Wednesday, January 30, 2013

Fairy trees

Fairy tree

As you travel through Ireland, you will often see small, gnarled trees or bushes, hawthorn (also called whitethorn), standing alone in a field or by a road. These are fairy trees. Don’t mess with them!

People who believe the old Irish lore won’t cut down or harm these trees, and don’t take kindly to being mocked for it. “In Ireland, if the three fairy trees, Oak, Ash and Thorn, grow together, it is particularly auspicious, and this is venerated even more than the single tree.”

Apparently, if you touch or damage a fairy tree, you risk bad luck or the unwanted attention of the Sidhe (say "shee"). Like standing on a hill in moonlight, you could be sucked into the magical world of the Sidhe, never to be seen again. “This is very old Irish folk superstition, although there have been documented cases of strange and somewhat frightening things happening to those who violated a fairy tree.”

If you doubt the power of belief or the power of fairy trees, here’s a short article that might change your mind:

Hawthorn identification (Posted by James Kilkelly in the Irish forum)

“Whether you fall under the heading of hedge planter or fairy hunter, here is how to identify our native hawthorn, when out and about. A bushy tree, hawthorn grows on average, to a height and spread of 6 meters.

Unlike blackthorn, whose stems are dark, the stems of hawthorn are light grey turning to a pinkish brown color with age, which is also when character-filled cracks start to appear up along the trunk. Most of the young twigs sprouting from the tree emerge red before going through these color changes. The glossy green leaves are between 20 to 30 mm long and are divided into 3, 5, or 7 deeply cut lobes. The tree comes into leaf at the end of March.

Hawthorn is in flower from May to June with 5-petalled white flowers, which unfortunately have an unpleasant smell. You see, up close, the flowers have a faint scent of rotting meat; this allows pollination of the flowers by flies rather than the bees, which are not active in early spring, Hawthorn’s blooming time.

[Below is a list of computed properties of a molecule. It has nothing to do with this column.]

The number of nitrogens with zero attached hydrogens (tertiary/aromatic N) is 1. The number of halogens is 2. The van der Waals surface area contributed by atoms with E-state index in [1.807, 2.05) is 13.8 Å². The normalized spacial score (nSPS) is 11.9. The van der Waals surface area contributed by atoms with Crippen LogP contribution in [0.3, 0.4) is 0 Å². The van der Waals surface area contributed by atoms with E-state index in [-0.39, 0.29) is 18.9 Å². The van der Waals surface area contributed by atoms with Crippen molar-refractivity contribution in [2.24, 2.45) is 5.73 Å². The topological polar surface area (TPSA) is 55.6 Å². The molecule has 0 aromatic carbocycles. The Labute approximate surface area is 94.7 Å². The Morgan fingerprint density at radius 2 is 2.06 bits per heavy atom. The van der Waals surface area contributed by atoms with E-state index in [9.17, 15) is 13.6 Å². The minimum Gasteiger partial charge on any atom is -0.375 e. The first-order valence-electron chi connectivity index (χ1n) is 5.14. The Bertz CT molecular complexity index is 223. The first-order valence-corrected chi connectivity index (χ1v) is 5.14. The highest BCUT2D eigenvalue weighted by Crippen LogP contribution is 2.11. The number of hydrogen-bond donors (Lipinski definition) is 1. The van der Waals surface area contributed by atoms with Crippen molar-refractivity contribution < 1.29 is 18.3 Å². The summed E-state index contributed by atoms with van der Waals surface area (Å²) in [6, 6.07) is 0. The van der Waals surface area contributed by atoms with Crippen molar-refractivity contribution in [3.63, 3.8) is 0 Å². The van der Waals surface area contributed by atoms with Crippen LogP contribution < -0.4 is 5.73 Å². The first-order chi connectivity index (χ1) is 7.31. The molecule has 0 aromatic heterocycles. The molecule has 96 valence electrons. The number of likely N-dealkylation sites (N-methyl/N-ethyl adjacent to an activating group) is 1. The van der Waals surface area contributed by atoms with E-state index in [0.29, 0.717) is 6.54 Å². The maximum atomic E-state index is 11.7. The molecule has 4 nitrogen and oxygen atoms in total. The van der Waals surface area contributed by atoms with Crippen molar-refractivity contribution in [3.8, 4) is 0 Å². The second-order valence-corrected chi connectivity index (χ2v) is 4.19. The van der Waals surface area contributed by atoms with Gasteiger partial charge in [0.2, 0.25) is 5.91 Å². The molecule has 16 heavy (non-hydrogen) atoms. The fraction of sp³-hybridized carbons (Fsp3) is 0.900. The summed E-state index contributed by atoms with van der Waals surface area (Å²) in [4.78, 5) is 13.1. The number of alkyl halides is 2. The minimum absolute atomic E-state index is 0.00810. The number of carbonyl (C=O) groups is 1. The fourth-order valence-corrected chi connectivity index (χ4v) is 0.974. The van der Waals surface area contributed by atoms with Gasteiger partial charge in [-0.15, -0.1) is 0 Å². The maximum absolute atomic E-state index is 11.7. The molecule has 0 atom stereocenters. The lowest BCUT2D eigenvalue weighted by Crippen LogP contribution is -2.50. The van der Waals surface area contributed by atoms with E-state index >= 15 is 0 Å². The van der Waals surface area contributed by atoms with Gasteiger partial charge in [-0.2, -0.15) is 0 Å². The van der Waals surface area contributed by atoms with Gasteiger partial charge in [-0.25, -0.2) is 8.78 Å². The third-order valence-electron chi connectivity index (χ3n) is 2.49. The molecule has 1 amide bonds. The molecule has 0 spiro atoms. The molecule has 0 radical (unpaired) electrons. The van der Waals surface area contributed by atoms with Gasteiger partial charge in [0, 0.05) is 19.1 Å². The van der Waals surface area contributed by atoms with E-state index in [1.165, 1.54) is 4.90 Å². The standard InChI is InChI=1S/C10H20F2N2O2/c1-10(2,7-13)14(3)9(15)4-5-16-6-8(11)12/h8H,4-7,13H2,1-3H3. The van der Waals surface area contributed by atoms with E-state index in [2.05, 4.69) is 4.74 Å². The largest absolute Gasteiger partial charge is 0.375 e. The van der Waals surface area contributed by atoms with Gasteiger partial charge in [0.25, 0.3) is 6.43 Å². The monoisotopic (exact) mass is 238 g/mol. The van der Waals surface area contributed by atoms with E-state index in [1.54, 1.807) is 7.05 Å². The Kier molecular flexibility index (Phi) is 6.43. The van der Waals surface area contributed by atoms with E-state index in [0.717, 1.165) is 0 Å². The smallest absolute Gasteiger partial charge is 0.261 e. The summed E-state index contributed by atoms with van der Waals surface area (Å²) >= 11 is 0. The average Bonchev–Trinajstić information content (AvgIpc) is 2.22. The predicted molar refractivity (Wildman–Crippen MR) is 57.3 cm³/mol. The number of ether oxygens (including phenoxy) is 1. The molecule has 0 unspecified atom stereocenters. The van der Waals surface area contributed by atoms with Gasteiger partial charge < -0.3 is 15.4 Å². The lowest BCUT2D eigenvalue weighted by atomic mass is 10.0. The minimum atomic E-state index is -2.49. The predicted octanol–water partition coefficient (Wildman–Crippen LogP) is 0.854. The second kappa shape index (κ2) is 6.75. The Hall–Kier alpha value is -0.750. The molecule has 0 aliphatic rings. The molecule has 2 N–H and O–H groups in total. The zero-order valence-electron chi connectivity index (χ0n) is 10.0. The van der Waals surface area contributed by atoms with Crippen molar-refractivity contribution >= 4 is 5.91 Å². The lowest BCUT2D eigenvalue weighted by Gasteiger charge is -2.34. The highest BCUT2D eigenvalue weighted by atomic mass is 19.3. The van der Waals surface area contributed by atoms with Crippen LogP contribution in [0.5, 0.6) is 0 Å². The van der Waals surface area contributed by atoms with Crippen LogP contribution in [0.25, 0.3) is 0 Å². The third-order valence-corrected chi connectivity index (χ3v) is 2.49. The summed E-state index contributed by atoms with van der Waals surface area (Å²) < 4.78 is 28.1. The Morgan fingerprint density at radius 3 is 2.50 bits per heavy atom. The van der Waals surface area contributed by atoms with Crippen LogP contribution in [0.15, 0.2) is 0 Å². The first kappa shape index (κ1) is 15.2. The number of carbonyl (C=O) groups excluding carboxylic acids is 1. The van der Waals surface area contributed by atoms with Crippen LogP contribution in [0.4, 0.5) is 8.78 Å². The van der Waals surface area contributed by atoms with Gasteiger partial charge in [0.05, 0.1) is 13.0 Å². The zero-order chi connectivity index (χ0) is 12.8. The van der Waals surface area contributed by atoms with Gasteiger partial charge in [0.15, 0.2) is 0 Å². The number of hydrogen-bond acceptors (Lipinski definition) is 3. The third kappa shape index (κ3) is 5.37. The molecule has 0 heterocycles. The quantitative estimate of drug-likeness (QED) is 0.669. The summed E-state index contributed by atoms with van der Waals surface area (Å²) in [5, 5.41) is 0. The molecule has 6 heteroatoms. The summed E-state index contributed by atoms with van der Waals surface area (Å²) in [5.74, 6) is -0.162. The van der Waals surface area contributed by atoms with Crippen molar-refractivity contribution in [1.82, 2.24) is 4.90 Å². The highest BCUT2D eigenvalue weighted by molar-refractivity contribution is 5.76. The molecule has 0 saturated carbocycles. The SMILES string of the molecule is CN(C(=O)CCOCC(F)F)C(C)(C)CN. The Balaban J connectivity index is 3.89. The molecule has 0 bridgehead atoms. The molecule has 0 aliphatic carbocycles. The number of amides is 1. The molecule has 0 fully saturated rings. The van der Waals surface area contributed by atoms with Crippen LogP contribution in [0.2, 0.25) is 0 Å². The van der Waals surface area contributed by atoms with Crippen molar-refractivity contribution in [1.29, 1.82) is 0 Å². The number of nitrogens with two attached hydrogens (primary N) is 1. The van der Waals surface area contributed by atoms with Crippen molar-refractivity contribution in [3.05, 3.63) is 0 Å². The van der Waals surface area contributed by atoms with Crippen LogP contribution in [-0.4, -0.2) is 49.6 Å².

Hawthorn is all around us in the countryside, so if you live there or have spent some time there without being put off by hawthorn’s spring scent, then you won't find it unpleasant.

By September, the pollinated flowers become 1 cm wide, deep red fruits known as haws. These can contain up to five seeds at their centre.”


Flowers that smell faintly of rotting meat. Charming!

Friday, January 4, 2013

Nollaig na mBan

In Ireland, Nollaig Bheag takes place on January 6 and signals the end of Christmas and a break from the hard labor of the season for Irish women. I didn’t know this, but, in the old Julian calendar, Christmas day used to be celebrated on the 6th of January, until they switched to the Gregorian calendar.

“Little Christmas is also called Women's Christmas (Nollaig na mBan), and sometimes Women's Little Christmas. The tradition, still very strong in Cork and Kerry, is so called because of the Irish men taking on all the household duties for the day. Most women hold parties or go out to celebrate the day with their friends, sisters, mothers, and aunts. Bars and restaurants serve mostly women and girls on this night. Children often buy presents for their mothers and grandmothers.”

Little Christmas is the one day of the year where the Irish mammies get to put their feet up and the men folk do all the chores and cooking? Hah! I'd like to see that!! Irish mammies rule, that's for sure.

For the less cynical, here is a lovely blog post of one Irishwoman’s memories of this tradition:

My female friends and I do celebrate this day, either at someone's house or at a restaurant or bar. As a modern tradition, it's great fun to have a girls' night to dress up, eat, laugh, and socialize. No boys aloud, though we sometimes break that rule. Of course, you can do this any day of the year these days, but Women's Little Christmas is still something special.

Nollaig Shona (Happy Christmas - again)!